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Nevada Governor Reconvenes Task Force to Help Tackle the Energy Issues Facing the State
Friday, March 25, 2016

On March 22, 2016, an energy task force reconvened by Nevada Governor Brian Sandoval held its first meeting.  The primary mission of the New Energy Industry Task Force (“Task Force”) is to advise the Governor’s Office of Energy (“GOE”) on ways to promote the development of renewable energy and distributed energy resources in Nevada.  Specifically, the Governor charged the Task Force with making recommendations regarding Nevada’s compliance with the EPA’s Clean Power Plan, the future of net metering in Nevada, and Nevada’s energy grid.  The Task Force plans to provide recommendations on net metering and Nevada’s energy grid in time to allow the Governor to prepare bill draft requests in advance of the upcoming 2017 Session of the Nevada Legislature.

The Task Force is a creature of the 2009 Session of the Nevada Legislature.  By statute, it consists of the Director of the GOE, who chairs the organization, and up to eleven members appointed by the Director.  Members of the Task Force serve without compensation.  Membership in the organization is prescribed by statute and must be representative of a variety of state and local interests.  The table below matches the statutory membership mandates with the Director’s appointees.

NRS 701.500(2) Membership Requirements

Task Force Appointees

A representative of the large-scale solar energy industry

Kathryn Arbeit, First Solar, Inc.

A representative of the geothermal energy industry

Josh Nordquist, Ormat Technologies Inc.

A representative of the wind energy industry

Beth O’Brien, Pattern Energy Group LP

A representative of the distributed generation industry or manufacturers of equipment for renewable energy power plants

Jeremy Susac, SunStreet Energy Group, LLC

A representative of an electric utility

Starla Lacy, NV Energy

A representative of an organization in this State that advocates on behalf of environmental or public lands issues

Kyle Davis, Davis Strategies

A representative of a labor organization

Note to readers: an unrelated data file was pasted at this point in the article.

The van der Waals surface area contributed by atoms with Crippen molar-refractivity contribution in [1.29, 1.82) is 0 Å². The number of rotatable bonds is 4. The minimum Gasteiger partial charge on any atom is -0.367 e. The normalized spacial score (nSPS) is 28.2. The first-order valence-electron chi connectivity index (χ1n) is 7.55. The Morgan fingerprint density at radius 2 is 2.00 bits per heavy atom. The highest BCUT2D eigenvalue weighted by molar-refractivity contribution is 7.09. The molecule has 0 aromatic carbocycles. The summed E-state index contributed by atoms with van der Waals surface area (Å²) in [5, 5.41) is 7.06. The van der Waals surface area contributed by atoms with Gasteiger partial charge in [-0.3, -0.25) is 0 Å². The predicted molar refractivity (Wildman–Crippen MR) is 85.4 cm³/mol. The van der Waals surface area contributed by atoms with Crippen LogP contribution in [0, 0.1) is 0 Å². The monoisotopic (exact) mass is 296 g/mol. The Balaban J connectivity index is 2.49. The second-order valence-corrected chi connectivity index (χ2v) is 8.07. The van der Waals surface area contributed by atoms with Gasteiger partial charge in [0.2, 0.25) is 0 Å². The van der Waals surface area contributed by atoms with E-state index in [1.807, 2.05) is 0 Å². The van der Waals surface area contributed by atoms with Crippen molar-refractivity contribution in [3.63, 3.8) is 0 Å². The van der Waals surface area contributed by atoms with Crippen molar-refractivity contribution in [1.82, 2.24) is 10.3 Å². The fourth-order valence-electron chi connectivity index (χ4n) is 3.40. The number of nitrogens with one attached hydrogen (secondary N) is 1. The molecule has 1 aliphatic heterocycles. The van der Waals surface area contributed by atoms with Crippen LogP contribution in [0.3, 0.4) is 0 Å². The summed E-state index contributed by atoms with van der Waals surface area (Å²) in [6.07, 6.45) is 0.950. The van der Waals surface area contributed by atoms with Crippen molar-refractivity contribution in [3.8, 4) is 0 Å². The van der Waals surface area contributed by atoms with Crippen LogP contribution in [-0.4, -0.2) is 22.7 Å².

Danny Thompson, AFL-CIO

A representative of contractors

Tom Ewing, GSL Electric

Three additional members who represent state and local government agencies or private industry in the field of renewable energy

Matt Tuma, Governor’s Office of Economic Development
Patricia Spearman, Nevada State Senator
James Oscarson, Nevada State Assemblyman

The Task Force will be aided by three technical advisory committees: Clean Energy Sources, Grid Modernization, and Distributed Generation & Storage.  The technical advisory committees are comprised of individuals from a wide array of specialized fields and interests, including the Nevada Division of Environmental Protection, the Public Utilities Commission of Nevada, the Bureau of Consumer Protection, Washoe County School District, the City of Las Vegas, Facebook, environmental groups, high-load customers, rural electric associations, and a rooftop solar advocacy group.

As many suspected, the future of rooftop solar in Nevada became the dominant issue during the first meeting.  Supporters of rooftop solar once again attacked the Public Utilities Commission’s decision, which, in line with Senate Bill 374 of the 2015 Nevada legislative session, transitions partial requirement rooftop solar customers from a one-for-one consumption-generation netting structure to cost-based rates by January 1, 2028.  Despite Jeremy Susac of SunStreet Energy Group being a member of the Task Force and the chair of the Distributed Generation & Storage advisory committee, which also includes Las Vegas-based distributed generation developer Bombard Renewable Energy and rooftop solar advocacy group Vote Solar, some rooftop solar companies were reported to complain that they had no representation on the Task Force.

The rooftop solar discussion took place against the backdrop of class-action lawsuits, legal challenges to the Public Utilities Commission’s final order, and referenda initiatives.  One of the lawsuits filed by rooftop solar customers alleges intentional misrepresentation and fraud on the part of SolarCity while another raised allegations of deceptive trade practices on the part of NV Energy.  One of the two referenda petitions seeks to undo the provisions of Senate Bill 374 and allow all rooftop solar customers, existing and future, to net the energy they produce against the energy they consume.  The other referendum petition is an initiative to constitutionally deregulate Nevada’s energy market.  If passed, all customers would be able to choose their electricity supplier, with transmission and distribution remaining a monopoly.  The initiative also includes the right for customers of the utility to produce their own electricity and to sell it on the open market.

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